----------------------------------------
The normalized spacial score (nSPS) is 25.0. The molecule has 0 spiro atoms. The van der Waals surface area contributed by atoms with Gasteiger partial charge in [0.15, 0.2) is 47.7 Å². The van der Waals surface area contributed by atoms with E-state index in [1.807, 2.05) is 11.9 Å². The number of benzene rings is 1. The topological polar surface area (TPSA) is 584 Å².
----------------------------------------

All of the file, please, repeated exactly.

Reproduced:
The normalized spacial score (nSPS) is 25.0. The molecule has 0 spiro atoms. The van der Waals surface area contributed by atoms with Gasteiger partial charge in [0.15, 0.2) is 47.7 Å². The van der Waals surface area contributed by atoms with E-state index in [1.807, 2.05) is 11.9 Å². The number of benzene rings is 1. The topological polar surface area (TPSA) is 584 Å².